Evaluation of Proposals
Proposals will be evaluated by a panel consisting of faculty and community leaders in the humanities. Panelists will prioritize project proposals with the following characteristics:
- A project that proposes sustained work blending academic humanities expertise and community interests, focusing on mutual benefits and a clearly defined outcome, and leading to a product that exemplifies engaged scholarship
- Evidence of collaborative and committed partnerships pairing humanities scholars or teams with organizations at the community level or elsewhere in the public realm. The community need not be confined to Vermont or even the United States if it is clear that there is a sustained relationship with a community benefit in which the scholar is involved.
- The potential for the project to attract external funding
We are especially interested in proposals that involve risk-taking and innovation and/or interdisciplinary collaborations connecting humanities scholars with artists, scientists, or social scientists.
Because a central goal of this program is to create and support strong and sustained relationships between humanities faculty and community partners, the Public Humanities Fellowships will not support single events such as a public lecture or standalone scholarly projects such as books and articles even though these activities may address issues of public concern.
Guidelines for proposals
Proposals should include the following, and be submitted as a single .pdf document:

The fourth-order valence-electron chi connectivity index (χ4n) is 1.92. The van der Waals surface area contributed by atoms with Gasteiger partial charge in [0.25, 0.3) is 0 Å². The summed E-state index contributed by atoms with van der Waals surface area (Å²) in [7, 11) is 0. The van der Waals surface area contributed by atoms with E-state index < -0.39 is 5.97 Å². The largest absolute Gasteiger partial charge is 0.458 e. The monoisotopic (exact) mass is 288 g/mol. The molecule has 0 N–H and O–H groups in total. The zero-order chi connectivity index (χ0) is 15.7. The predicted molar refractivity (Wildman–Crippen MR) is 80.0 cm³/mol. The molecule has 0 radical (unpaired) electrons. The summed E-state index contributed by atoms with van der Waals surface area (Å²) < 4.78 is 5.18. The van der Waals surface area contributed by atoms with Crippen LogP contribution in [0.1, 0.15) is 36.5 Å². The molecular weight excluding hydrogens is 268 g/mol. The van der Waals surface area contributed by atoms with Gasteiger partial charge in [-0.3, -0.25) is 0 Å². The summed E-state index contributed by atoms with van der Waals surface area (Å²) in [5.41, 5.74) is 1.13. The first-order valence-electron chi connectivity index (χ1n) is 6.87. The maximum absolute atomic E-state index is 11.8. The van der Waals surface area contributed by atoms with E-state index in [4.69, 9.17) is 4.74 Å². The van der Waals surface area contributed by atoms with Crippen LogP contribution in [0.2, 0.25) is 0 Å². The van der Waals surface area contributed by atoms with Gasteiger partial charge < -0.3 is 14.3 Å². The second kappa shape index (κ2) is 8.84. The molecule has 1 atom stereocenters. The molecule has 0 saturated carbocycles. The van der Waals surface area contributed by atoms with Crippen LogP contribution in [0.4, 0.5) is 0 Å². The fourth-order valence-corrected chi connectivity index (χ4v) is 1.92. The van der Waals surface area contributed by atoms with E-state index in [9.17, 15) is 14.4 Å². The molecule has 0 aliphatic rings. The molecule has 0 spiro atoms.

- A narrative of five single-spaced pages outlining the project, situating it in the humanities, demonstrating how it meets the criteria outlined above, and discussing the need for such a project. The narrative should provide information on project participants, community partner(s), and the terms of the collaboration with the off-campus entity/entities. It should also explain the project’s results, including what the community partner(s) will gain, any scholarly product that will result, and how the project is in the public interest.
- A letter of commitment from the community partner(s).
- A two-page C.V.
- A short budget for the $5000 award.
Within one month of project completion, the awardee must share a five-page report outlining the successes and challenges involved in the project, as well as the project’s impacts on their career.
Deadline: For Fall semester, Friday October 19, 2018, 4pm. For Spring semester, Friday February 22, 2019, 4pm
Questions and submission: If you have questions or would like to submit a proposal, please direct them to Prof. Luis Vivanco (firstname.lastname@example.org)
Resources for Public Humanities
For information on engaged scholarship at UNH and on a number of other organizations involved in public humanities projects, these links may be useful.
- UNH Engagement and Academic Outreach
- AACU Publicly Engaged Scholarship and Teaching
- NEH Division of Public Programs
- Imagining America
- National Humanities Alliance Engaged Humanities Story Map
- The Heyman Center for the Humanities (Columbia University)
- John Nicholas Brown Center for Public Humanities and Cultural Heritage (Brown University)
- Center for the Humanities and the Public Sphere (University of Florida)
- Center for the Humanities (University of Wisconsin – Madison)
- Public Humanities at the Humanities Research Center (Rice University)
Last modified September 19 2018 01:05 PM